If you’ve practiced skills to where you can execute them subconsciously, you’re good to go. If you can self-control your stress response, you’re good to go.
This is awesome because it’s a small taste of real life stress with very little downside.
In the 3 Gun matches I shoot, we STRONGLY encourage newer shooters or shooters who are new to competition to go S L O W and safe and not worry about time at all initially. If you’re new to competition, I’d encourage you to take that approach.
The first time you compete, your mind will be swimming. It’s confusing, it’s a little uncomfortable, but when you finish the stage you might have a little post-coital bliss and want a cigarette…even if you don’t smoke. And you’ll probably be hooked…even if you completely blew the stage.
The second time will be dramatically easier…the known is always easier than the unknown…and pretty soon, you won’t feel any negative effects of the stress anymore and it will just be FUN.
You’ll handle your gun more and practice more between matches so that your safe gun handling and manipulation will be automatic…subconscious…and you won’t need to think your way through the process anymore. This is EXACTLY the type of performance you want in a fight for your life.
As you learn to be comfortable moving and shooting under stress, facing the unknown, driving the gun subconsciously, and problem-solving and making decision making on the fly, you’ll be practicing many of the very skills that you need to win gunfights.
And, you’ll probably start trying to figure out how to increase the stress level…either with a different kind of competition, moving on to state, national, or world competitions, or by doing force on force training.
Whichever way you go, it will make you more resilient and increase your survivability in a lethal force encounter.
Gut check: You’ve heard the saying, “In a fight for your life, you won’t rise to the occasion…you’ll perform half as well as you do in practice.” It’s incredibly common for shooters to have been great shooters a decade or more earlier or be a paper commando and have a rude awakening under the relatively minor stress of competition.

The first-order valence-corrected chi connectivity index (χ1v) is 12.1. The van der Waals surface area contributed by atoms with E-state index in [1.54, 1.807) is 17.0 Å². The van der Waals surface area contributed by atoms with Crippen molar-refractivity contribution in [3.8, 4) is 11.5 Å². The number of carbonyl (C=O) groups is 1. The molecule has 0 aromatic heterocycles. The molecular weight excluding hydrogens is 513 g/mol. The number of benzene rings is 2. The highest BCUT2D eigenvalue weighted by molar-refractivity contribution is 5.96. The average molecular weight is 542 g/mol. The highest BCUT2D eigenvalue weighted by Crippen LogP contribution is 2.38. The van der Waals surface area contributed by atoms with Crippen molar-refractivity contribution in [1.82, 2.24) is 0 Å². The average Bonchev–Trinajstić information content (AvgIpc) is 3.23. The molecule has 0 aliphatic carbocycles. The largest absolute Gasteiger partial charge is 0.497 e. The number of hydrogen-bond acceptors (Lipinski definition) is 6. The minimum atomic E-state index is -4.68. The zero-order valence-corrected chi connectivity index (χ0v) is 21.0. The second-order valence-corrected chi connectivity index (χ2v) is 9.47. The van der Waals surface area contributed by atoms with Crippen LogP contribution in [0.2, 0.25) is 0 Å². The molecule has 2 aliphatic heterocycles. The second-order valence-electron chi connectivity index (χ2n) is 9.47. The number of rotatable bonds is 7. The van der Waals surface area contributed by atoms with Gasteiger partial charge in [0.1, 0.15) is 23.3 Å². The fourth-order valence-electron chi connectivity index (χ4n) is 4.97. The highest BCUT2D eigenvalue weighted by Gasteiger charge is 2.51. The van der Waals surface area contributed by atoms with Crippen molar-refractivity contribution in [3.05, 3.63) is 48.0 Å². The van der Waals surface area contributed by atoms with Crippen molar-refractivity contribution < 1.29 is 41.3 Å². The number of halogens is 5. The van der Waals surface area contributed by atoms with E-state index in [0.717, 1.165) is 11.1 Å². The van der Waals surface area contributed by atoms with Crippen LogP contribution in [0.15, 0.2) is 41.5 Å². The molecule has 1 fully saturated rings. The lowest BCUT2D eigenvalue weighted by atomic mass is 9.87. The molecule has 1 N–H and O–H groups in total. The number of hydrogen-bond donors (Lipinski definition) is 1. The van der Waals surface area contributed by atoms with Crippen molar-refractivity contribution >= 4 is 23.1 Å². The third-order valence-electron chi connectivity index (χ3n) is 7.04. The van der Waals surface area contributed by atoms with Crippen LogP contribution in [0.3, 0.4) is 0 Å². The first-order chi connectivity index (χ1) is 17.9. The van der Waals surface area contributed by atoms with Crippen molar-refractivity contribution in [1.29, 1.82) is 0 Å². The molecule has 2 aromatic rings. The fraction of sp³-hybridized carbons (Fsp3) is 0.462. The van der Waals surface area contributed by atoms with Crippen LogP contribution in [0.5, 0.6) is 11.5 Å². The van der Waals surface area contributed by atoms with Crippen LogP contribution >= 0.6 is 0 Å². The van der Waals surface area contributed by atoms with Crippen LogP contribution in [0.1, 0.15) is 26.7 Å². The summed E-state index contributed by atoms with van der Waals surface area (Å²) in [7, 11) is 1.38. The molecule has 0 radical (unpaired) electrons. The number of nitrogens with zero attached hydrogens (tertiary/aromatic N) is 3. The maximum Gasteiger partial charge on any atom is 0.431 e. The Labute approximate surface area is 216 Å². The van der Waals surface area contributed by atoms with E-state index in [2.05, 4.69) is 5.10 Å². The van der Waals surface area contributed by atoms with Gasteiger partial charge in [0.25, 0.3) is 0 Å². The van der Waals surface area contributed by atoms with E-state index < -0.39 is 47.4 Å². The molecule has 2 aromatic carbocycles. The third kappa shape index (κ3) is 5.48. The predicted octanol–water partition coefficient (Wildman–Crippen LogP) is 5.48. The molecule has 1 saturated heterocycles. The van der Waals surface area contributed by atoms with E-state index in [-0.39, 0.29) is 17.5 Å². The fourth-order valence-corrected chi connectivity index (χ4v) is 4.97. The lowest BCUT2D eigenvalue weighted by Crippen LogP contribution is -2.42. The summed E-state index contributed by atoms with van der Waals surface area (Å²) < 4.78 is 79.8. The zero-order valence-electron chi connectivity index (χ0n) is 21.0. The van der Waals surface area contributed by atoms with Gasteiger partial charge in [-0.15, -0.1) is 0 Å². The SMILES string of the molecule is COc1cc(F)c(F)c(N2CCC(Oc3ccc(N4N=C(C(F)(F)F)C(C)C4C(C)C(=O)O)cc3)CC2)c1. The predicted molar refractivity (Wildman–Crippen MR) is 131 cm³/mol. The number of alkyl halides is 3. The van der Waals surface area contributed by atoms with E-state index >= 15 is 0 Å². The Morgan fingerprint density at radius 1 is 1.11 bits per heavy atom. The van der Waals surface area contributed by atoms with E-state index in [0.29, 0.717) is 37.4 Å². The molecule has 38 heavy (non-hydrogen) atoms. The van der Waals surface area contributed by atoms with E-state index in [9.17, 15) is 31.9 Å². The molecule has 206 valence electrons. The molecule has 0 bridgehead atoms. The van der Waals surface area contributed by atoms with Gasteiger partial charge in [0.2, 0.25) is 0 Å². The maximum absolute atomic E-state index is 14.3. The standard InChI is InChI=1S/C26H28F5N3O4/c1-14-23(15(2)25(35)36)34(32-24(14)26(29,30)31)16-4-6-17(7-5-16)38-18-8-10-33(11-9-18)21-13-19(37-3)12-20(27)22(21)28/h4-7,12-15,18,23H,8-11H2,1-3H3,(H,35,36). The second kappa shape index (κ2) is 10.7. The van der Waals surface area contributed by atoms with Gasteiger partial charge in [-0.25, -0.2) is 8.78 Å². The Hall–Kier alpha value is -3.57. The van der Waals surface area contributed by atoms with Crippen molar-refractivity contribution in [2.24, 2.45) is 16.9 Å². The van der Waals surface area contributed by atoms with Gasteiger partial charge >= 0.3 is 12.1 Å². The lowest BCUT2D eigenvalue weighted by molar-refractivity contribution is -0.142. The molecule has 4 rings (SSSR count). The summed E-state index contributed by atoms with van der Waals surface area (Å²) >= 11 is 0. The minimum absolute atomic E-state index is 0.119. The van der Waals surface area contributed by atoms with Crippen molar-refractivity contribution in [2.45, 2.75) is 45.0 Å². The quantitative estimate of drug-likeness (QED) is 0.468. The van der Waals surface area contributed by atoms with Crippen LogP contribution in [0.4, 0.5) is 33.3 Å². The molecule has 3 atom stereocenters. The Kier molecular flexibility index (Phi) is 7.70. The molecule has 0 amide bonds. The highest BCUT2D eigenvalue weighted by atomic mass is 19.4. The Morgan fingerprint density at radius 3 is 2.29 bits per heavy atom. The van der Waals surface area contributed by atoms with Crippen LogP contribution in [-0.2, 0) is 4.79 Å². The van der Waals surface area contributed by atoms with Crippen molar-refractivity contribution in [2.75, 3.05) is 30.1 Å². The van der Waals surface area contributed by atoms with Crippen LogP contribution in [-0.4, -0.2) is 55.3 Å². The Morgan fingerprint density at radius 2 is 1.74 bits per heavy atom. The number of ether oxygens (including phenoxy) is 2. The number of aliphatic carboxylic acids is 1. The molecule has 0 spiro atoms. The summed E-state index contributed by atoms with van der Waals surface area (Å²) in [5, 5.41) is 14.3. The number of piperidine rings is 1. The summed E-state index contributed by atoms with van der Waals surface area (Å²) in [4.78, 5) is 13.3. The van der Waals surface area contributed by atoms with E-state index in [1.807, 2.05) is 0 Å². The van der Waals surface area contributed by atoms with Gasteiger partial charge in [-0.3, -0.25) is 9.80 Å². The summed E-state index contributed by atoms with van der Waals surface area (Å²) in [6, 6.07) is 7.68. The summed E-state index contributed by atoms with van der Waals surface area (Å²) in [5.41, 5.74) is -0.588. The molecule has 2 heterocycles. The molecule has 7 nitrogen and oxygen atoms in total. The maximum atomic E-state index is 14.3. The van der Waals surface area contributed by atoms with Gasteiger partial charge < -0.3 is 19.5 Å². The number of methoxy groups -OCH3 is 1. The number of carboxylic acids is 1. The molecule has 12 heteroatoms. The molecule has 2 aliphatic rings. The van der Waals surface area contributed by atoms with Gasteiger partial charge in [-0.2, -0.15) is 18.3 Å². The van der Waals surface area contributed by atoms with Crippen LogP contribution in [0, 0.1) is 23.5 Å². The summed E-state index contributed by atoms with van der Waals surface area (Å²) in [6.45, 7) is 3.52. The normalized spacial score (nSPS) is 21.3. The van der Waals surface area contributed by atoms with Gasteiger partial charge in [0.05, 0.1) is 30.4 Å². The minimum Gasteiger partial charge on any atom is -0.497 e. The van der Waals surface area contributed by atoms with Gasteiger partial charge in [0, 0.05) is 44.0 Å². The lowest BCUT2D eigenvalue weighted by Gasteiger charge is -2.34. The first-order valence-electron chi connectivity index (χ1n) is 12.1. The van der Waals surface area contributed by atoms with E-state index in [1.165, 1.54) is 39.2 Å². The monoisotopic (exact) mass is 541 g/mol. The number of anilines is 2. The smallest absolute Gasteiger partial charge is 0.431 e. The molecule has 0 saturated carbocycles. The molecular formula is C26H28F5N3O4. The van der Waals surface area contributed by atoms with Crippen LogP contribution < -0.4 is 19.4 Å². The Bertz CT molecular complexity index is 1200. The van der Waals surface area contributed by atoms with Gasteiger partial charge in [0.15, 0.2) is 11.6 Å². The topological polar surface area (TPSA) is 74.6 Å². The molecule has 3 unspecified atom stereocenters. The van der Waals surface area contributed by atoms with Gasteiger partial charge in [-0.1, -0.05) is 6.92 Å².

Again, problems that show up in competition with no real consequence could be lethal in a fight for your life, so competition is the best place to flush them out and address them.
Frequent short term goals
One of the biggest advantages of competition is that it encourages constant forward progress.
It’s difficult to be disciplined about training for a lethal force encounter that may or may not happen at some point between now and the day you die.
It’s a lot easier to practice for a few minutes per night this week for a match next weekend.
What about bad habits?
There’s a hundred things “wrong” with competitive shooting.
But do you know what? It’s STILL light years better than just standing and shooting paper, it’s cheaper and easier to find than force on force, and it’s fun! It’ll encourage you to practice more, safely handle your firearm more often, and keep growing and improving as a shooter.
And keep in mind that just because everyone else is shooting a stage in a particular way doesn’t mean you need to.
You don’t need to judge yourself based on the other shooters there. Do what you can, with the equipment you brought and make that work. When or if you want to change? change your equipment as you go.
I set goals for matches/stages before I do them. The 5 most common goals that I have are:
Those are my goals. They work for me. You can steal them or make your own, but the big thing is to make competitions YOURS. There are some rules/constraints that you need to follow, but outside of that, shoot it in a way that will be most helpful to you.
3 tools that are guaranteed to help you shoot better, regardless of whether it’s for defending your life or competition, are: